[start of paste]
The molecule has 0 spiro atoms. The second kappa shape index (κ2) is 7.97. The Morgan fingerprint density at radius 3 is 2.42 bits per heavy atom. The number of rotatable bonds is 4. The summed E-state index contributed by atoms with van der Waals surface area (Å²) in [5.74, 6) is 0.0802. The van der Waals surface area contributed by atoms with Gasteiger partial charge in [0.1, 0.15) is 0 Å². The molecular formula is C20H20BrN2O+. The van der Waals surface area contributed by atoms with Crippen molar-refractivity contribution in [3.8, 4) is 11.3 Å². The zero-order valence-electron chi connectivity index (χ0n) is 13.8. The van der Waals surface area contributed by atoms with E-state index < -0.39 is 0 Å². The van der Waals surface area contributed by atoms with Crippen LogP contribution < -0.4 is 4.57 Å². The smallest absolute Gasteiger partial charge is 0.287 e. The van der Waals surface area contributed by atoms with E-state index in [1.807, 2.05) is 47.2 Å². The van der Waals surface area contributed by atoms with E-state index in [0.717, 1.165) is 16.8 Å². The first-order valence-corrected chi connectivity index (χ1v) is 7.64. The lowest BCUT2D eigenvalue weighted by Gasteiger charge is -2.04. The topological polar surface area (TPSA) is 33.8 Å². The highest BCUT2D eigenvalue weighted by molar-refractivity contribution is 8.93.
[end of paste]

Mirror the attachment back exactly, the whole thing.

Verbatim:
The molecule has 0 spiro atoms. The second kappa shape index (κ2) is 7.97. The Morgan fingerprint density at radius 3 is 2.42 bits per heavy atom. The number of rotatable bonds is 4. The summed E-state index contributed by atoms with van der Waals surface area (Å²) in [5.74, 6) is 0.0802. The van der Waals surface area contributed by atoms with Gasteiger partial charge in [0.1, 0.15) is 0 Å². The molecular formula is C20H20BrN2O+. The van der Waals surface area contributed by atoms with Crippen molar-refractivity contribution in [3.8, 4) is 11.3 Å². The zero-order valence-electron chi connectivity index (χ0n) is 13.8. The van der Waals surface area contributed by atoms with E-state index < -0.39 is 0 Å². The van der Waals surface area contributed by atoms with Crippen LogP contribution < -0.4 is 4.57 Å². The smallest absolute Gasteiger partial charge is 0.287 e. The van der Waals surface area contributed by atoms with E-state index in [1.807, 2.05) is 47.2 Å². The van der Waals surface area contributed by atoms with E-state index in [0.717, 1.165) is 16.8 Å². The first-order valence-corrected chi connectivity index (χ1v) is 7.64. The lowest BCUT2D eigenvalue weighted by Gasteiger charge is -2.04. The topological polar surface area (TPSA) is 33.8 Å². The highest BCUT2D eigenvalue weighted by molar-refractivity contribution is 8.93.